The book, Happiness as a Second Language, opens with the description of my comically stupid attempt to end my own life. This sentence alone has already offended some people, because suicide is clearly not a laughing matter, but there is no other way to describe it for me. My one and only try was incredibly stupid, and in hindsight, pretty funny. It wasn't a cry for help, since no one ever knew about it until 15 years later when the book came out, but it was a rash act, in a moment of hopelessness, that I cannot for the life of me figure out the reason for, looking back now with perspective.
Perspective is, of course, one of the great casualties of despair. Whatever we are going through, we think it's the worst thing to ever happen to anyone and it will never improve. We also think we are all alone in the universe, which is completely wrong. The human experience has some recurring and very common themes, a fact that I find extremely comforting.
Two things discussed in the foreword of Happiness are a series of horrible events that all happened on the same day (which, in hindsight, were the best things that ever happened to me), and my suicide attempt -- before realizing the upside of those events. Since this book came out, I have heard from so many people who have had similar experiences.
Turns out, it's fairly common for people to get a huge, unexpected jolt to the system that makes them question every choice they've ever made. It might be a death in a family, the departure of a spouse, a job loss, an illness, an act of God, or something so out of the ordinary, I can't even think of it right now, but many, many, many of us have been there.
And a handful of us hit a point where we feel we can't take it anymore, so we contemplate, and possibly attempt, and sadly, sometimes succeed at, ending it all. We think we are so alone that no one could ever understand how bad things are, and also, we get a warped idea that everyone else would be better off if we were gone. Both of these things are completely untrue, and more people would realize that, if they could just find it in themselves to reach out to someone -- anyone -- and talk about what they're going through. That takes boundless courage, but it sure beats the alternative.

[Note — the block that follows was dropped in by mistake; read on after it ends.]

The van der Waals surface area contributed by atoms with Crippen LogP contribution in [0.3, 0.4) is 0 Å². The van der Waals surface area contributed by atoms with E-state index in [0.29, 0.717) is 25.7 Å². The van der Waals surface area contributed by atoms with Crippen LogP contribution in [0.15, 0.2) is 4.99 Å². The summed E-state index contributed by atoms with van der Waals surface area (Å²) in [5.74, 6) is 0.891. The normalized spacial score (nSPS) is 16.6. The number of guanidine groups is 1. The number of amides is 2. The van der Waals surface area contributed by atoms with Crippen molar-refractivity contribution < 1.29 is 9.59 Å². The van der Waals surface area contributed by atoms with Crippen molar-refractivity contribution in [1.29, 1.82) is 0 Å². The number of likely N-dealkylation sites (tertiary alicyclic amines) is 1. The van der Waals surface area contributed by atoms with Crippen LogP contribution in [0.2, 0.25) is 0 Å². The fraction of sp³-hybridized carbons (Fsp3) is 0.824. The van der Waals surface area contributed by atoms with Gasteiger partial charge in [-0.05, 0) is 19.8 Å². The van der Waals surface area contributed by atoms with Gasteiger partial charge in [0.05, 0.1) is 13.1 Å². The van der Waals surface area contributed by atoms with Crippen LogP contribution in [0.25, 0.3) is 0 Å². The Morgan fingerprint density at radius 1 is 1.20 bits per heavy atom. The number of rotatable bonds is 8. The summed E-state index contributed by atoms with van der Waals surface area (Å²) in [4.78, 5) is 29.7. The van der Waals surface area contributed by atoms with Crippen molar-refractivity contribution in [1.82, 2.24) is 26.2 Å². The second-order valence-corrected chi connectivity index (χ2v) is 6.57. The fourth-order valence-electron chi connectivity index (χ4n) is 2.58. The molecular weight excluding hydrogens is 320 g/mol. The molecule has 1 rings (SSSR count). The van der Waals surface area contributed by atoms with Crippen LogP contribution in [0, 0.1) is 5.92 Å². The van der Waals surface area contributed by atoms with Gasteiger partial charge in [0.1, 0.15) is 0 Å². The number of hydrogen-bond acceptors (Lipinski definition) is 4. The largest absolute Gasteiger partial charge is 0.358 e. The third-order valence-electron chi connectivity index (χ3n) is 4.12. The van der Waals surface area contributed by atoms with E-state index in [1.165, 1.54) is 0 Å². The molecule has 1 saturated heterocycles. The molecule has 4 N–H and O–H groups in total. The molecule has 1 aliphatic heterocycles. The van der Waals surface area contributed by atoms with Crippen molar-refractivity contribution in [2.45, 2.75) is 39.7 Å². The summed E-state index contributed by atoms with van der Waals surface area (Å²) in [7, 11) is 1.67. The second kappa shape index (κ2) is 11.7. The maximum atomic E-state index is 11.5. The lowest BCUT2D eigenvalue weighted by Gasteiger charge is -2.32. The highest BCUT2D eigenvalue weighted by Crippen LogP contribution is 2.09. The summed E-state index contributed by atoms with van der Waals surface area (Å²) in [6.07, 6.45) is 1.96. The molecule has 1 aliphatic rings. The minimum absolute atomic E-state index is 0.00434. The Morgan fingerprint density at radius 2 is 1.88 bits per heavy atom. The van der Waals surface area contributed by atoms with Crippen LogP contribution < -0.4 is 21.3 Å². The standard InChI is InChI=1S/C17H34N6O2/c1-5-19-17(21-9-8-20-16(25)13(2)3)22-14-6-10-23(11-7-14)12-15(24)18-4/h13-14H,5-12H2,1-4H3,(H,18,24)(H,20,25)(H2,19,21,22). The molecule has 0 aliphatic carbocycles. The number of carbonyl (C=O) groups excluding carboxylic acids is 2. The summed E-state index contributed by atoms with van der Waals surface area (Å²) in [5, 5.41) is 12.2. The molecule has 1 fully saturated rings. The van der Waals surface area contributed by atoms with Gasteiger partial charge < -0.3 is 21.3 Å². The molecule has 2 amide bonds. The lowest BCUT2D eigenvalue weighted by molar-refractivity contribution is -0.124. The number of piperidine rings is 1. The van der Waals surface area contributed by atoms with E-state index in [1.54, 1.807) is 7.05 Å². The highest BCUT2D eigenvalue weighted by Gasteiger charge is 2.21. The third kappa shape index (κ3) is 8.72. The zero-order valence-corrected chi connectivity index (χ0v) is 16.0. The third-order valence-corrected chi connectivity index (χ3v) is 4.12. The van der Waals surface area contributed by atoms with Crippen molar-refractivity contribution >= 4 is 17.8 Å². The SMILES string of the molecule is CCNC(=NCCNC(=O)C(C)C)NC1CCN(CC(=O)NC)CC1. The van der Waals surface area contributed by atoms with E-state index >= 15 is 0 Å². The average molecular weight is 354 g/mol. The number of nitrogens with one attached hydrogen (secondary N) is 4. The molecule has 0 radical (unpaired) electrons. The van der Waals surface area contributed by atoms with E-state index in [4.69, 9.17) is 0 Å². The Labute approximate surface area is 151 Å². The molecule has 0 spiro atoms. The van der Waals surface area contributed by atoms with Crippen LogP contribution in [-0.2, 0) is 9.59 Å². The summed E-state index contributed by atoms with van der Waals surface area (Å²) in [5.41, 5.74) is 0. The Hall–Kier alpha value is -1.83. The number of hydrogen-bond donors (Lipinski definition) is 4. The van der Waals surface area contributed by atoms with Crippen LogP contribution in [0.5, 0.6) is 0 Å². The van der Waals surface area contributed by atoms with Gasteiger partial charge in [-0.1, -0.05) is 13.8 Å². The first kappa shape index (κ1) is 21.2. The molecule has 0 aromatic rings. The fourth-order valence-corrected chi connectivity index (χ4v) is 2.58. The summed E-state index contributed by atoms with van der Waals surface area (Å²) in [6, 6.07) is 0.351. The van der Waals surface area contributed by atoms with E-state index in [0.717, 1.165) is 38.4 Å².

Every single day, I hear from people who, at one time or another, got to the point of trying to end it all and now, years later, are so grateful that what they tried didn't work. Some of these emails are from total strangers, but shockingly, a lot come from friends; people I have known for years. I've gotten messages along the lines of, "Remember that time I didn't return your call for a week? Yeah, I was in the hospital because I took all the pills in the house." What?!
I'm stunned each time, but I guess it's what I deserve. None of them knew I'd been there and done that until they read it in a book, along with thousands of other people. My parents didn't know. My sister didn't know. The friend whose phone call saved my life was never told, but when I asked her to sign the release (since her real name is in the book), she told me she knew something was going on at the time. That's why she wouldn't get off the phone until I agreed to come meet her. I'm glad her call arrived when it did, but it never occurred to me then that I could have made that call.
We are all in this together. Look around -- at the other people in your office, at your school, on the bus, going to your church, working out at your gym. Someone has been where you are. And they're still here. And they would want you to know that.
You are one in a million. Which means there are 7,100 of you on the planet. Instead of going to meet your maker, call a friend, walk into a clinic, go on the Internet. Find a support group. Enter a chat room or join a message board where everybody is kind and supportive. Whatever you are feeling, someone will know what to say or what to do to make it seem less overwhelming.
What you're going through, another person on the planet is going through, too -- at this very moment. And someone else. And someone else. And someone else. And some of them are having an easier time than you and some are having a much tougher time than you, but the bottom line is, you are not a unique snowflake. Stick around a while longer. It's the whole blanket of snow that makes the world beautiful, and we need every flake to be part of it. Including you.
A shorter version of article was originally posted on SpeakHappiness.com
To read more, you can visit Valerie Alexander's website, Speak Happiness, and follow Speak Happiness on Facebook and Twitter. For more detailed instruction in achieving lasting, permanent happiness, you can get "Happiness as a Second Language" on Amazon, and for added amusement, please check out the Happiest Book Trailer Ever.
For more by Valerie Alexander, click here.
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Need help? In the U.S., call 1-800-273-8255 for the National Suicide Prevention Lifeline.